It was not an inexpensive or easy choice my parents made. The dogs were old and sick; Moose was infected with heartworm and had to undergo expensive, painful treatments that left him staggering with nausea and weakness. But they were wonderful dogs and lived quite long, given the neglect they'd experienced: Moose to 15 years and Sunnie to 16. As is often the case, Sunnie did not live long after Moose died.




Crosby was the next dog in our life. He was nine years old when we brought him home and, from appearances, was a mix of Irish Setter and Golden Retriever. A family friend had just had a baby, and the baby was severely allergic to him, and he had to be removed from the home right away. She took him to the shelter and my dad went that day to pick him up, terrified that, because of his age, he might have been put down before he arrived.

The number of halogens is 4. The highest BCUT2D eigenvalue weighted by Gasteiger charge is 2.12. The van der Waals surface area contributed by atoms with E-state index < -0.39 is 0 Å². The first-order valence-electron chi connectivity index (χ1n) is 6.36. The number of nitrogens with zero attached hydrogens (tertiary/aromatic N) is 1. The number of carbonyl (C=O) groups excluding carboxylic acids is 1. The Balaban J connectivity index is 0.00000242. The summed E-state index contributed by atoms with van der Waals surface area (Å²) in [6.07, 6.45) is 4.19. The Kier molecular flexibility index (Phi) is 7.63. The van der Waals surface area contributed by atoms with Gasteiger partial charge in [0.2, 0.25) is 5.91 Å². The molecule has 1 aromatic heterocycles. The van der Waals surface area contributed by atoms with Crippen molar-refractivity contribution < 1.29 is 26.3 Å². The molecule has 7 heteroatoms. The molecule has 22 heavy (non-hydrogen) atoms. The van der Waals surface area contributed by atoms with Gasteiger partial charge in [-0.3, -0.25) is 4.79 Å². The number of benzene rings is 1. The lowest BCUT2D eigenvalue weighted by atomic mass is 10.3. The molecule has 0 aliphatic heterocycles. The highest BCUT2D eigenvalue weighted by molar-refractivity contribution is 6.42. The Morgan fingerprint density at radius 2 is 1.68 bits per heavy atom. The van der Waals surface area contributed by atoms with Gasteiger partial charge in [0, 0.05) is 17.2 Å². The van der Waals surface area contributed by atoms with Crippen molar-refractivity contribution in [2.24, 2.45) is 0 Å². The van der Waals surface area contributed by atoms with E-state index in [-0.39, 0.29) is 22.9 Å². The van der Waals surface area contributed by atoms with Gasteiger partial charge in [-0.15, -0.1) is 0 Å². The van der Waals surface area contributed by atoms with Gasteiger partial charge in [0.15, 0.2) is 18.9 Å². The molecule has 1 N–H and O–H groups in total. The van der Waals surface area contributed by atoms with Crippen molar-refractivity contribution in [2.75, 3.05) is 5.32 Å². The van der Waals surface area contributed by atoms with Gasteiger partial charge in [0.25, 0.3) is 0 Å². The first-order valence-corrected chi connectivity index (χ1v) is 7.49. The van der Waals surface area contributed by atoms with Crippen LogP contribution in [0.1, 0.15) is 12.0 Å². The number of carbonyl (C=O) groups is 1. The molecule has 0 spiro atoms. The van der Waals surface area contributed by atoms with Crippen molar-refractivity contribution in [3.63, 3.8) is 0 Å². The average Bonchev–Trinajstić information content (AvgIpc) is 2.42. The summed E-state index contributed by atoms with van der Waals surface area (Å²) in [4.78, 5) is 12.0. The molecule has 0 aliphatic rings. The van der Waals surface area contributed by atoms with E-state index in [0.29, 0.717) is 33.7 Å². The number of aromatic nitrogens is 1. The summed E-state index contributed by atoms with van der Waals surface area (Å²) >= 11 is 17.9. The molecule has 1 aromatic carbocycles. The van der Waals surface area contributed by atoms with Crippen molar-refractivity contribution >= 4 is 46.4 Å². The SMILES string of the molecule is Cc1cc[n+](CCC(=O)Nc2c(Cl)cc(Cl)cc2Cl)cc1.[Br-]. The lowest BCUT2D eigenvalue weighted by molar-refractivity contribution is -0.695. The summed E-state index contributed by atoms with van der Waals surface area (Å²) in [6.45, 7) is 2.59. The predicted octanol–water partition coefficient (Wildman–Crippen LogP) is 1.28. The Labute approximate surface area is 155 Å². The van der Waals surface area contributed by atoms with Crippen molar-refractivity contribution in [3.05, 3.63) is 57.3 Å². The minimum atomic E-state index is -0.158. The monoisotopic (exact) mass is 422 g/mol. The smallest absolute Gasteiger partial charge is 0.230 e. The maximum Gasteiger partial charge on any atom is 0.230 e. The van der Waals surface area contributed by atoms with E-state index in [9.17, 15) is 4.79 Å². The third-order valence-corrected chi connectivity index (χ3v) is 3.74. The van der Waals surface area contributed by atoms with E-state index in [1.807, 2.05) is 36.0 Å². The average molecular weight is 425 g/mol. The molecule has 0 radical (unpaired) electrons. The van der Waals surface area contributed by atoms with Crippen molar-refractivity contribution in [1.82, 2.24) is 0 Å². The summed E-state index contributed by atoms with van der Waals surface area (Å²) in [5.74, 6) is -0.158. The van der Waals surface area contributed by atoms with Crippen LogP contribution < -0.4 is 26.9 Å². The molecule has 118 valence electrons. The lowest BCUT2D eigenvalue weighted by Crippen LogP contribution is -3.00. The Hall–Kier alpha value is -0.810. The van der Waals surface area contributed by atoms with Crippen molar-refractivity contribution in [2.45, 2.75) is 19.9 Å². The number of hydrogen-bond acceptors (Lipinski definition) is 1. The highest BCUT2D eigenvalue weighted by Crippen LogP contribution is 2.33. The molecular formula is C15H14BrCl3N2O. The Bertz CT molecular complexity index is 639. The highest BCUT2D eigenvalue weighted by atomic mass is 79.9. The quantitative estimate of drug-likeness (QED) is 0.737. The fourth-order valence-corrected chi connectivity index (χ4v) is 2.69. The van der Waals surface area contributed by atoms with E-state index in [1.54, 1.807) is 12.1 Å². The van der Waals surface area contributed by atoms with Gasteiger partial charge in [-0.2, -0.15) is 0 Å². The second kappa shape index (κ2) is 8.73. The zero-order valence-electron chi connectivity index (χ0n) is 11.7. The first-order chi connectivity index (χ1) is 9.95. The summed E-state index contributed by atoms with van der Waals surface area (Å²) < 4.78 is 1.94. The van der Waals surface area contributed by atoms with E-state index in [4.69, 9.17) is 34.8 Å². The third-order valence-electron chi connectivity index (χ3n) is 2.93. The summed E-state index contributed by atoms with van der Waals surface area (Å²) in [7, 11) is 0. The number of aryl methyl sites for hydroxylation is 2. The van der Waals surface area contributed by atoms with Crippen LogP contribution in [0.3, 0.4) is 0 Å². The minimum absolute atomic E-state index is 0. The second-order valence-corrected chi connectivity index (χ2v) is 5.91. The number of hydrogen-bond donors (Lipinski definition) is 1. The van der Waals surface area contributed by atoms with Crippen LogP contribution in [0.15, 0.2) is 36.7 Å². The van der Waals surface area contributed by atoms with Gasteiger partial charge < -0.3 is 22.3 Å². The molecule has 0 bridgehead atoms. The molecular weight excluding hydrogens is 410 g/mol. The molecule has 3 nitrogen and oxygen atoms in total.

Perhaps because my dad adopted him, Crosby was obsessed with my dad. If my dad went outside to cut the grass, Crosby would follow him from window to window. If he went into the shed or the mower passed out of view, Crosby cried and cried till he reappeared.

Crosby is the reason my dad won't ever have another dog. We had him a little over a year when my mom felt a mass on his shoulder, and Crosby snapped at her when she touched it. Our vet removed the mass, but the cancer was in the bone, and short of amputating his leg and part of his shoulder, there was nothing to be done, and my parents rightly refused to make him go through that.